Drug Safety

, Volume 42, Issue 10, pp 1149–1155 | Cite as

Evaluating Renal Stress Using Pharmacokinetic Urinary Biomarker Data in Critically Ill Patients Receiving Vancomycin and/or Piperacillin–Tazobactam: A Secondary Analysis of the Multicenter Sapphire Study

  • Sandra L. Kane-GillEmail author
  • Marlies Ostermann
  • Jing Shi
  • Emily L. Joyce
  • John A. Kellum
Short Communication



A drug combination that has gained recent attention for an additive risk of nephrotoxicity is vancomycin plus piperacillin–tazobactam. Clinicians need to better understand whether tubular cell stress occurs with piperacillin–tazobactam administration to establish whether renal injury associated with this combination is a valid clinical concern.


An evaluation of the pharmacokinetics of urinary tissue inhibitor of metalloproteinase-2 (TIMP-2) and insulin-like growth factor binding-protein 7 (IGFBP7) for patients receiving vancomycin alone, piperacillin–tazobactam alone, and vancomycin plus piperacillin–tazobactam in combination was conducted to understand the impact on acute kidney cell stress and compare the rates of dialysis or death at 9 months among these three drug exposure types.


A secondary analysis of the prospective, multicenter Sapphire study ( identifier NCT01209169) including 35 intensive care units (ICUs) in North America and Europe was performed. Critically ill adult patients at risk for acute kidney injury (AKI) were included. Urinary [TIMP-2]∙[IGFBP7] was measured serially. Patients who received vancomycin alone, piperacillin–tazobactam alone, or vancomycin plus piperacillin–tazobactam were grouped according to their maximum AKI stage within 3 days of the first drug dose.


Of 723 critically ill adults admitted to the ICU, 46% received either piperacillin–tazobactam (n = 110), vancomycin (n = 156), or both (n = 67). The urinary [TIMP-2]∙[IGFBP7] was highest on day 1 for the combination group. AKI stage 2/3 occurred more frequently in patients receiving the drug combination than in those receiving piperacillin–tazobactam alone (p = 0.03) but not vancomycin alone (p = 0.29). Risk of death or dialysis at 9 months was greatest for vancomycin plus piperacillin–tazobactam (48%) and similar for patients receiving vancomycin alone (29%) or piperacillin–tazobactam alone (35%) (p = 0.03 for unadjusted and p = 0.048 after adjusting for covariates).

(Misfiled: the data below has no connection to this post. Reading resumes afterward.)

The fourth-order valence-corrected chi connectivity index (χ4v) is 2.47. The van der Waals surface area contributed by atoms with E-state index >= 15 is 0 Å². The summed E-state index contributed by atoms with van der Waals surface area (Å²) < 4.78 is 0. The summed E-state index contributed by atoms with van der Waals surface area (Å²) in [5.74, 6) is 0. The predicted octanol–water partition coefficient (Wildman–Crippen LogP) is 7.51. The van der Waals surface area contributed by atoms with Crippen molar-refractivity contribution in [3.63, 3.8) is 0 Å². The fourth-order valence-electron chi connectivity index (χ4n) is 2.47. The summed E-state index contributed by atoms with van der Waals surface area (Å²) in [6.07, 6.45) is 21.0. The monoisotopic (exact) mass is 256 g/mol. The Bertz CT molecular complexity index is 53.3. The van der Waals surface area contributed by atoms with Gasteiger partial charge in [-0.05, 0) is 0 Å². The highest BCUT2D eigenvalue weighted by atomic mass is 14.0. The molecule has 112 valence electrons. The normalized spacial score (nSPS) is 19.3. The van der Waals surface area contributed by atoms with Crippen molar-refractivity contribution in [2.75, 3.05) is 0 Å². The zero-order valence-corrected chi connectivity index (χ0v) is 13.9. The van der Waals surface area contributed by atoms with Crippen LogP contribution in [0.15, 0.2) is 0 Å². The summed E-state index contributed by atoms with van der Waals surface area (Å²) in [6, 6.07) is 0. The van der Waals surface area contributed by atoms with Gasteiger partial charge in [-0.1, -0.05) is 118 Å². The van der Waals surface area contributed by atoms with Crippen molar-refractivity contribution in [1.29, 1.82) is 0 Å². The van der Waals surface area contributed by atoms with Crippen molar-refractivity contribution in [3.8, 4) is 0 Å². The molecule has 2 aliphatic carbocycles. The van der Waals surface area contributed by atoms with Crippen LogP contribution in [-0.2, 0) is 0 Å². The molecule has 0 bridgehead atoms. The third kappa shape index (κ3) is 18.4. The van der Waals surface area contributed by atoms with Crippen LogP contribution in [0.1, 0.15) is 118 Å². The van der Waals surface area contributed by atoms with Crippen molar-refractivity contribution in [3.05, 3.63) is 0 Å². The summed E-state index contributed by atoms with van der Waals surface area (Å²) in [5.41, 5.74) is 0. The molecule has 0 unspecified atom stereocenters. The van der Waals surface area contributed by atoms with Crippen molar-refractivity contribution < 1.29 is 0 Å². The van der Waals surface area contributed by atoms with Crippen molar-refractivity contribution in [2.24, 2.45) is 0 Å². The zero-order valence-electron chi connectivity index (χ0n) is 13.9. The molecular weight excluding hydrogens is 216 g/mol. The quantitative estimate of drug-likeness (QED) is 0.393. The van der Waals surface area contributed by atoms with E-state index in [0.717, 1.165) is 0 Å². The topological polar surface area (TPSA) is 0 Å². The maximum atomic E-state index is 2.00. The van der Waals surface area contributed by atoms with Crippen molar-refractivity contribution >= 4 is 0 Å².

After exposure to piperacillin–tazobactam and vancomycin in combination, there was a greater release of AKI biomarkers in patients who develop AKI than with piperacillin–tazobactam or vancomycin monotherapy and the combination is associated with possible increased long-term adverse outcomes.


Compliance with Ethical Standards


The Sapphire study was funded by Astute Medical, Inc. and they supported this secondary evaluation through resources for statistical analysis.

Conflict of interest

Sandra Kane-Gill, Marlies Ostermann, and Emily Joyce have no conflicts of interest that are directly relevant to the content of this study. Jing Shi has received consulting fees from Astute Medical, Inc. John Kellum has received grant support and consulting fees from Astute Medica, including licensing fees paid to the University of Pittsburgh by Astute Medical for unrelated technology.

Ethical approval

The Sapphire study was approved by the Western Institutional Review Board (Olympia, WA, USA) and individual review boards or ethics committees as required by each study site.

Informed consent

All subjects or authorized representatives provided written informed consent.

Supplementary material

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Supplementary material 1 (DOCX 33 kb)
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Supplementary material 2 (DOCX 25 kb)
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Supplementary material 3 (DOCX 5085 kb)
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Supplementary material 4 (DOCX 27 kb)


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Copyright information

© Springer Nature Switzerland AG 2019

Authors and Affiliations

  1. 1.School of PharmacyUniversity of PittsburghPittsburghUSA
  2. 2.Center for Critical Care Nephrology, University of PittsburghPittsburghUSA
  3. 3.Department of Critical Care MedicineUniversity of PittsburghPittsburghUSA
  4. 4.Department of Critical CareKing’s College London, Guy’s and St Thomas’ HospitalLondonUK
  5. 5.Department of BiostatisticsWalker BioscienceCarlsbadUSA
  6. 6.Department of Pediatrics (Nephrology)University of PittsburghPittsburghUSA
  7. 7.UPMC Children’s HospitalPittsburghUSA

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